A Burtonsville man under psychiatric care since killing his 23-month-old son six years ago has disappeared from a group home in Montgomery County and so far has eluded police, who say he is mentally disturbed and may be dangerous.

Michael A. Lazas, 32, was last seen Oct. 2 at Parkwood House in Silver Spring, where he was assigned to live after his release last year from a state mental hospital in Jessup. Police said they were first notified of Lazas's disappearance three days later by someone at the group home.

Montgomery police have notified law enforcement agencies in the eastern United States about his disappearance because they believe Lazas, a schizophrenic and drug addict, could be unstable and dangerous after several days without medicine.

"This is someone who has shown that he is a very violent and dangerous person," said Montgomery County State's Attorney Douglas F. Gansler, criticizing what he called a lax criminal justice system for placing a violent, disturbed man in a group home with scant supervision.

"Clearly he is a danger to the community and he should have been better supervised," Gansler said. He said Lazas's family members, some of whom live in the Washington area, are fearful and deeply concerned about his escape.

In July 1993, Lazas was found guilty but not criminally responsible for suffocating his toddler son and was admitted to Clifton T. Perkins Hospital Center. According to court records, Lazas told police that voices urged him to kill his crying child, which he did with his hands. Lazas was released from the state hospital to Parkwood House in June 1998 by court order, which stated that if Lazas violated the terms of his release, "the court and state's attorney shall immediately be notified and he may be recommitted."

In October 1991, Lazas pleaded guilty to stabbing a man in the neck and ear at Olney Manor Park after an afternoon of drinking. He was sent to a state mental hospital for a psychiatric evaluation, where his schizophrenia, alcoholism and cocaine addiction were diagnosed. He received two years probation and an 18-month suspended sentence.

Derek Baliles, spokesman for the Montgomery County Police Department, said Lazas most likely has not been taking his prescribed medication since his disappearence. He said Lazas also suffers from high blood pressure.

"It's very hard to predict whether he will become violent based on the many problems he has," Baliles said. "It is possible that when confronted he might become very violent and act in the ways he's done before."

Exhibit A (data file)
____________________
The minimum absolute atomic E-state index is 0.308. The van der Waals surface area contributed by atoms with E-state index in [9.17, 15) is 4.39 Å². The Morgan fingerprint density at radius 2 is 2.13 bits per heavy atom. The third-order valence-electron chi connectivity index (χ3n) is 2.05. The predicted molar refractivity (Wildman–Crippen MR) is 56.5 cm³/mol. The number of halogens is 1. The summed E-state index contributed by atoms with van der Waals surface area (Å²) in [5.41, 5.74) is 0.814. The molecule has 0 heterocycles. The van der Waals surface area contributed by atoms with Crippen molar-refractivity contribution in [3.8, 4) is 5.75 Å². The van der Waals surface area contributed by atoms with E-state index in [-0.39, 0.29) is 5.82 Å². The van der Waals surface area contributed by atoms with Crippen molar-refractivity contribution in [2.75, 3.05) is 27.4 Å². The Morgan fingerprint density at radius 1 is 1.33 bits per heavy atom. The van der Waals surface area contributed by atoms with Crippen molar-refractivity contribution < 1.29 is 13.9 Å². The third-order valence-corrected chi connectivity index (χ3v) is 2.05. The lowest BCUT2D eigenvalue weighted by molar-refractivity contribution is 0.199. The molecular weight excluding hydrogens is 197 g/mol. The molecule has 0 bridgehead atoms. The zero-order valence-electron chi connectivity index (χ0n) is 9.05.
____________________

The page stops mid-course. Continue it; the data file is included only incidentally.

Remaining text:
The chronology of Lazas's disappearance and the reason for his release from Perkins Hospital Center remained murky yesterday. According to court records, he was last seen about 2 p.m. Oct. 2 at Parkwood. Police took a missing persons report from a Parkwood House official three days later.

At that time, police said, they did not know that Lazas had violated the conditions of his release from the state hospital, which include living at Parkwood and attending regular therapy sessions.

Police on Tuesday issued a bulletin to Washington area law enforcement agencies to keep an eye out for Lazas. Baliles said police discovered Lazas's criminal record after running a computer search on his background. Once they discovered Lazas was a fugitive, police said, they sought an arrest warrant.

On Thursday, two days after Lazas was reported missing, Montgomery County Circuit Court Judge Paul H. Weinstein signed the arrest warrant. Gansler's office also filed a request that Lazas's conditional release from Perkins Hospital Center be revoked.

According to court records, Lazas was released in June 1998 from the state hospital and sent to live at the ranch-style Parkwood House, an unlocked facility where residents receive little formal supervision. The state hospital's superintendent, Richard Fragala, did not return a phone call yesterday seeking an explanation for Lazas's release.

The terms of Lazas's release included therapy sessions at St. Luke's House, a nonprofit specializing in psychiatric rehabilitation. It was founded by St. Luke's Episcopal Church decades ago and operates several group homes each with a small number of residents and staff members. Robert G. Brewer Jr. an attorney for St. Luke's House, said state law prohibits the nonprofit from commenting on whether Lazas was a patient in the program.

Gansler said he did not know the reason for the delay in obtaining an arrest warrant, saying only that his office requested one Thursday, as soon as police notified his office of Lazas's disappearance.

"The real issue is, `Why do we have a judicial system that allows someone like this to be out on the streets?' " Gansler said.

Staff writer Tom Jackman contributed to this report.